The SEC issued its first enforcement action regarding distribution in guise. The SEC order is helpful because it begins to frame the items that the SEC views as distribution versus shareholder servicing. The end result for mutual fund boards will likely be a more careful policing and understanding of a fund’s marketing and shareholder servicing agreements.

The SEC order notes the following as clearly not marketing or distribution: (1) maintaining separate records for each customer in the omnibus account for each fund; (2) transmitting purchase and redemption orders to the Funds; (3) preparing and transmitting account statements for each customer; (4) transmitting proxy statements, periodic reports, and other communications to customers; (5) providing periodic reports to the Funds to enable each fund to comply with state Blue Sky requirements; and (6) providing standard monthly contingent deferred sales charge reports.

The SEC order then notes two intermediary agreements where the intermediary provided services that the SEC believes are “generally marketing and distribution, not Sub-TA services,” with the SEC concluding that a fund is prohibited from using the fund’s assets to make payments under such agreements unless the payments are made pursuant to a Rule 12b-1 plan. This conclusion suggests that the fund could not use any of its assets to make any portion of the payments under said intermediary agreements. So, with regard to an agreement that covers both distribution and Sub-TA, it begs the question of whether a fund can ever use its assets to make payments under such an agreement for the Sub-TA services that are part of the agreement.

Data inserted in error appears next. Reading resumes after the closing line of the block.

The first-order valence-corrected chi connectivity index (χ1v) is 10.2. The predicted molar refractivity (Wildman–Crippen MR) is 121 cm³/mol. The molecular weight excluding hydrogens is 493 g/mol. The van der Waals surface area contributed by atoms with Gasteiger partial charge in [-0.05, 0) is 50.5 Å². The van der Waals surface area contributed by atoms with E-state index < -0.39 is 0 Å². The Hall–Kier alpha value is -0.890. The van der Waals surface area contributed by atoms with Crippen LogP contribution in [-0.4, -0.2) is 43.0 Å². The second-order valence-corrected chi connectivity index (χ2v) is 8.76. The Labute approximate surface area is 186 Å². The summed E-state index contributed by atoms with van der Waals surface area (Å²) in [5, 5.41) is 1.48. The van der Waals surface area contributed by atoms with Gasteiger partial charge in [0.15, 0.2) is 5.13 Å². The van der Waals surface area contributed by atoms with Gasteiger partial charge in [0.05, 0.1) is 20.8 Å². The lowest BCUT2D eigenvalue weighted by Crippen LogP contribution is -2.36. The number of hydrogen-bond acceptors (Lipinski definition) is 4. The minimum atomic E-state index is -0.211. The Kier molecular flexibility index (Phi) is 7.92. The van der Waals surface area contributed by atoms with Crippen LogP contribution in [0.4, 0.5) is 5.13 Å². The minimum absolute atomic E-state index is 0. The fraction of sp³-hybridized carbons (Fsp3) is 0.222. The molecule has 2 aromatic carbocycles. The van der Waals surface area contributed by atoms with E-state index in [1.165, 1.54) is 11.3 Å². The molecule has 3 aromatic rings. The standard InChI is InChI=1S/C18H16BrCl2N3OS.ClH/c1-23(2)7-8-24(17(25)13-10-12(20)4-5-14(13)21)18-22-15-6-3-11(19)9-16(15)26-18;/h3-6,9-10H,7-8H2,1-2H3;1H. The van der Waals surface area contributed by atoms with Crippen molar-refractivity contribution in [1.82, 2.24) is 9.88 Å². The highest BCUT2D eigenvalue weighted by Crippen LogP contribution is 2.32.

It would seem a strange result to say that a fund can never use its assets to make payments under a mixed services agreement to pay for the Sub-TA services. However, that is a possible read of the SEC order. Another conclusion is that where there is an agreement covering both distribution and Sub-TA, you have to look to see if the agreement is primarily aimed at distribution, as the SEC order suggests that the problematic intermediary agreements it reviewed were primarily for distribution. If you conclude an agreement is primarily for distribution, then a fund may only make payments out of a Rule 12b-1 plan, as suggested in the SEC order. Otherwise, a fund could presumably bifurcate the payments.

With respect to the first intermediary agreement that the SEC found problematic, the SEC identified the services below (in describing the services later in the order, it says they “were generally marketing and distribution, not Sub-TA services”):

  1. Due diligence 
  2. Legal review 
  3. Training 
  4. Marketing

With respect to the second intermediary agreement that the SEC found problematic, the SEC identified the services below (in describing the services later in the order, it says they “were generally marketing and distribution, not Sub-TA services”):

  1. Provide email distribution lists of correspondent broker-dealers that have requested “sales and marketing concepts” from intermediary 
  2. Market the funds on its internal website 
  3. Invite the funds to participate in special marketing promotions and offerings to correspondent broker-dealers 
  4. Invite the investment advisor to participate in the Intermediary’s annual conference 
  5. Provide quarterly statements detailing which correspondent broker-dealers are selling the funds 
  6. Waive all trading fees charged to correspondent broker-dealers relating to the funds